Lawyers weigh a series of factors when they evaluate your non-economic damages. For example, a personal injury lawyer might consider:
- The severity of your injuries and your long-term outlook for recovery
- The type and length of your medical treatment
- How long you may experience pain and emotional distress
- The extent of your limitations after the accident
- How your injuries impact your lifestyle and relationships
Based on these factors, the lawyer will come up with a range of monetary values for your non-economic damages.
Am I Eligible for Punitive Damages?
Under certain circumstances, you might be able to receive punitive damages in an injury claim. While economic and non-economic damages compensate you for your losses, punitive damages punish a defendant for malicious or extremely reckless behavior. Punitive damages aren’t an option in every case, but your lawyer might consider them in a claim involving drunk driving, assault and battery, or other outrageous behavior.
North Carolina law places a cap on punitive damages in personal injury cases. This cap is equal to whichever amount is greater: the sum of all your other damages times three, or $250,000.
Looking for Legal Issues That Weaken Your Claim
Certain issues in your injury claim can impact its value. For example, North Carolina law applies a concept called pure contributory negligence which is very unfair to injured victims. Our state’s law says that if you are even slightly at fault for causing your injuries, you aren’t eligible to receive compensation for those injuries through a personal injury claim.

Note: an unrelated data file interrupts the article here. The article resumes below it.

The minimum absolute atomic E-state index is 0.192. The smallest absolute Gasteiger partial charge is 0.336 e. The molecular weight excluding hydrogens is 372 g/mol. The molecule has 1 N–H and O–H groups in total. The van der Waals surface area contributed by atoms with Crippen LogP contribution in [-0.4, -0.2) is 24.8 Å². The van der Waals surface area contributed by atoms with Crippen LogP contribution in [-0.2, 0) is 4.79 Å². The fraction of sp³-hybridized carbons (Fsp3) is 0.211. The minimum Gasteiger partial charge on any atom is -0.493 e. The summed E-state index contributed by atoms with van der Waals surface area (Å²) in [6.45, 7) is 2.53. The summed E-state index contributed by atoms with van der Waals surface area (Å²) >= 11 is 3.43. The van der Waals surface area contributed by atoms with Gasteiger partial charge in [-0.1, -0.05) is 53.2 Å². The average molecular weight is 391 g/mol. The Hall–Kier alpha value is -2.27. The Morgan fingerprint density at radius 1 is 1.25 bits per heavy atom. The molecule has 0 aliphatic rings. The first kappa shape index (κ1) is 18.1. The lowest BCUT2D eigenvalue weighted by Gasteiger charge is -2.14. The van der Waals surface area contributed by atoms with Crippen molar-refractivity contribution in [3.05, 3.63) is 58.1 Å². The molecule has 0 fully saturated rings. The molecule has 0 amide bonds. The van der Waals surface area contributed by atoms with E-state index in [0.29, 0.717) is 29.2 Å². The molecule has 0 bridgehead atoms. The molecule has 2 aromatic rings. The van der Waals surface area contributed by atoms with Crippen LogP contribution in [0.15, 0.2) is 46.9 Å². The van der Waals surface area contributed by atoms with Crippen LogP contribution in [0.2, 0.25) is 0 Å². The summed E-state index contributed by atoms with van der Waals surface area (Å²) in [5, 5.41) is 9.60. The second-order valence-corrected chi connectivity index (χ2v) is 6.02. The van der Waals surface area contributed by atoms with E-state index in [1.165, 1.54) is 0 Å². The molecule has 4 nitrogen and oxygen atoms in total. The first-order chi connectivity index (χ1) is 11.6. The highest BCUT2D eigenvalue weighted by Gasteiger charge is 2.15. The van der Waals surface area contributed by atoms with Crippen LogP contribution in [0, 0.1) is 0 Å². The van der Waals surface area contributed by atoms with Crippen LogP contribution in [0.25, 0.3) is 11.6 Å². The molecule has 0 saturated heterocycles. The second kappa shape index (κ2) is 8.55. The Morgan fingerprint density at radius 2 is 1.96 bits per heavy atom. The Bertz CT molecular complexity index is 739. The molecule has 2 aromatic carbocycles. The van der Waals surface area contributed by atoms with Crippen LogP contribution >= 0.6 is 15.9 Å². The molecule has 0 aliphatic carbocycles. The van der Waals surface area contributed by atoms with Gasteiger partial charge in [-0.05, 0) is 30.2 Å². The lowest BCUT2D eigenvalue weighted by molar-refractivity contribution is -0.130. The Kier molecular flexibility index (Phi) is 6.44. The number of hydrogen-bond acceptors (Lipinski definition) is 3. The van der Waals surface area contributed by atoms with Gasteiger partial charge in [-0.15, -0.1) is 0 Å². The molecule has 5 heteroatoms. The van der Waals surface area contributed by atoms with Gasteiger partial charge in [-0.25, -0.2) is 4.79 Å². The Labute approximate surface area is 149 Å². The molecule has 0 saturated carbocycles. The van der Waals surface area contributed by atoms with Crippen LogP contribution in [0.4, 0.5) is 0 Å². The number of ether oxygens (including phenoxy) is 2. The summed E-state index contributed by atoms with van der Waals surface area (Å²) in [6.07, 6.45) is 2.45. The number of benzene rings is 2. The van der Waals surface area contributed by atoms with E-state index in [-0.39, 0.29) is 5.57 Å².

RELATED ARTICLE: Why Contributory Negligence Matters for Your Personal Injury Case
However, different attorneys can have different opinions about how contributory negligence and other defenses might impact a claim. Even if an injury lawyer has listened to your story and declined to handle your case, it’s never a bad idea to get a second opinion.
Assessing the Insurance Policies Involved in Your Claim
No matter how strong your claim, it’s worthless if you can’t collect money from the defendant or their insurance company. Since most defendants don’t have the personal wealth to pay for the damages in a personal injury claim, insurance coverage is usually the main source of compensation.
For this reason, lawyers always look at the array of insurance policies that cover your claim. Options might include:
- Liability insurance policies held by the defendant
- Your Med Pay insurance policy
- Your uninsured and underinsured motorist (UM/UIM) coverage
These policies and their coverage limits will usually dictate how much compensation you can receive by working with an attorney to file a personal injury claim.
RELATED ARTICLE: Why You Need More UM/UIM Coverage Than You Think
Myers Law Firm Fights for Injured Victims in and Around Charlotte
At Myers Law Firm, we pride ourselves on attention to detail, compassion, and commitment to our clients. If you or a loved one suffered serious injuries in Mecklenburg County, contact us today. We’ll listen to your story and help you understand your legal options, all at no financial risk to you.
Definitions, Article 1, Chapter 50, N.C. General Statutes. § 50-16.1A. (2015). Retrieved from http://www.ncleg.net/EnactedLegislation/Statutes/PDF/BySection/Chapter_50/GS_50-16.1A.pdf
The content provided here is for informational purposes only and should not be construed as legal advice on any subject.